6

The Wiktionary entry for "path" does a terrible job of making this clear, but the reconstructed Germanic form *paþaz is generally thought to be a loanword taken from some other Indo-European language, not a word inherited within Germanic from PIE. In this case, "path" would be indirectly related to "πάτος", but they wouldn't ...


5

Wikipedia's page on lenition seems to suggest that a /t/ -> /θ/ change can actually come from a /t/ -> /tθ/ (affrication) -> /θ/ (spiratization) change. I don't know enough to confirm or deny that this is what Grimm's law describes. I assume if this were true the /tθ/ step would be part of the law.


3

This is a good question but only in the sense that it opens a possibility for rejecting the very premise on which it is based. The short answer is, there are no laws formulated for linguistics that could be analogous to some of the laws of physics that would be constant through time and space. The last attempt at this were the sound change laws in the 19th ...


3

It sounds like this is meant as a puzzle of some sort. So I'll tell you right away—the information you've given isn't sufficient to know where the stress is. Stress in PIE isn't always predictable, so it's usually marked with an acute accent in reconstructions: *népōts. How do we know this? In this case, the Sanskrit word is stressed on the first syllable, ...


3

Kümmel, Martin: Konsonantenwandel, Bausteine zu einer Typologie des Lautwandels und ihre Konsequenzen für die vergleichende Rekonstruktion. Wiesbaden: Reichert 2007. LVI + 482 S. ISBN 987-3-89500-590-9.


3

The consensus is that Grimm's law occurs before Verner's law. You will in the field of Indo-European linguistics always find someone who claims the opposite of what the consensus says. So it's important to know what the consensus is. Here's an argument in favor of the traditional approach: Verner's law turns voiceless fricatives into voiced fricatives. You ...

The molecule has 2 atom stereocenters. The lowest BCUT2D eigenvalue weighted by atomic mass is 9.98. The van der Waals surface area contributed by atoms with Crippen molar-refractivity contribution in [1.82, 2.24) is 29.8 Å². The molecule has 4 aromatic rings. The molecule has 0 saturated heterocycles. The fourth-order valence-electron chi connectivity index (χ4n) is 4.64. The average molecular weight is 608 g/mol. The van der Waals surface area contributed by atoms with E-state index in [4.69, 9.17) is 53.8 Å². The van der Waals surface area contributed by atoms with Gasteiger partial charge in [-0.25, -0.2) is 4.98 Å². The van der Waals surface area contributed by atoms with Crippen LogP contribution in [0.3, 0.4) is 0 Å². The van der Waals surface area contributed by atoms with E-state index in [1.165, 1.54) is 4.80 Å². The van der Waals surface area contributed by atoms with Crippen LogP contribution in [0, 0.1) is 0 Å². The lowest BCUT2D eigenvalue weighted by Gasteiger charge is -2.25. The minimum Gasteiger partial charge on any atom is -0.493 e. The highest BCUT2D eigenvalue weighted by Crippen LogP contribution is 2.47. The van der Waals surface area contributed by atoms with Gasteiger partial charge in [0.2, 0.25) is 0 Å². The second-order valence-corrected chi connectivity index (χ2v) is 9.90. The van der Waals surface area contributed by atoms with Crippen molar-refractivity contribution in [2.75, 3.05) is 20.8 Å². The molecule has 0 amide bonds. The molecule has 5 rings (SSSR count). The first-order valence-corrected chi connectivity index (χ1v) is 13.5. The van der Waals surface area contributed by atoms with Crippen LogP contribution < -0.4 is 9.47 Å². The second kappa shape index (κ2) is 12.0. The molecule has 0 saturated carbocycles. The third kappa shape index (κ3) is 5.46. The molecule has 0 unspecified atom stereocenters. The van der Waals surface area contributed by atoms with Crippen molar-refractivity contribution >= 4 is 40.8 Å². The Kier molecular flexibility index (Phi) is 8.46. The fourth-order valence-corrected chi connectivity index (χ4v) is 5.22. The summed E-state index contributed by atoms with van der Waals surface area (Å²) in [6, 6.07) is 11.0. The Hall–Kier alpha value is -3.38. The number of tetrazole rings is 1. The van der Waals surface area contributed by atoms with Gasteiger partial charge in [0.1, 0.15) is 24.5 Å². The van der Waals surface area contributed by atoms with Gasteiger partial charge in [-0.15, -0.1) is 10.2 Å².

2

I would really give not an answer but somewhat refusal for the question (despite the question is really good). Currently, the common position is to expand so-called "principle of the arbitrariness of the sign" also to language changes, i.e. you could guess which changes are impossible (for rude example, it's unlikely for any IE language to unify all vowels ...


2

Well, assuming that it went through the way the Grimms and their successors put it -- and not, for instance, the way the Glottalic Theory puts it -- Grimm's Law is a chain shift of three different consonant classes: PIE voiced aspirated stops changed to Germanic plain voiced stops PIE *bher- --> Eng bear PIE voiced stops changed to Germanic voiceless ...


1

Well, by definition, proto-Germanic is the reconstructed ancestor of all attested Germanic languages. Since the Germanic languages are really closely related, and their attestation does not go back very far in time, it is no surprise that proto-Germanic is rather young. Another problem is dating sound laws. AFAIK, there is still an ongoing debate whether ...


1

From memory (from reading some book in the past - i'm not that old) I believe it was borrowed from Scythian after Grimm's law had happened and that it was the Scythian word for their royal roads.


1

There is a compendium of historical correspondences here. It is a convenience sample based on whatever sources the (anonymous) author finds, so for example for Bantu it relies on Harry Johnston's, errm, pioneering work. There isn't any linguistic unit "Proto-British East African", there are gaps (there was no h in Bantu so what does the change "h→Ø/V_V" ...


1

Jon -- you're a bit confused when you say "initial" vs. "terminal". All the Grimm's Law changes happened in all positions (except directly after an obstruent). As others have mentioned, it's impossible to say for sure why a particular change happens, but there are various plausible theories, e.g.: An initial chain shift d -> t, t -> th (aspirated stop) is ...


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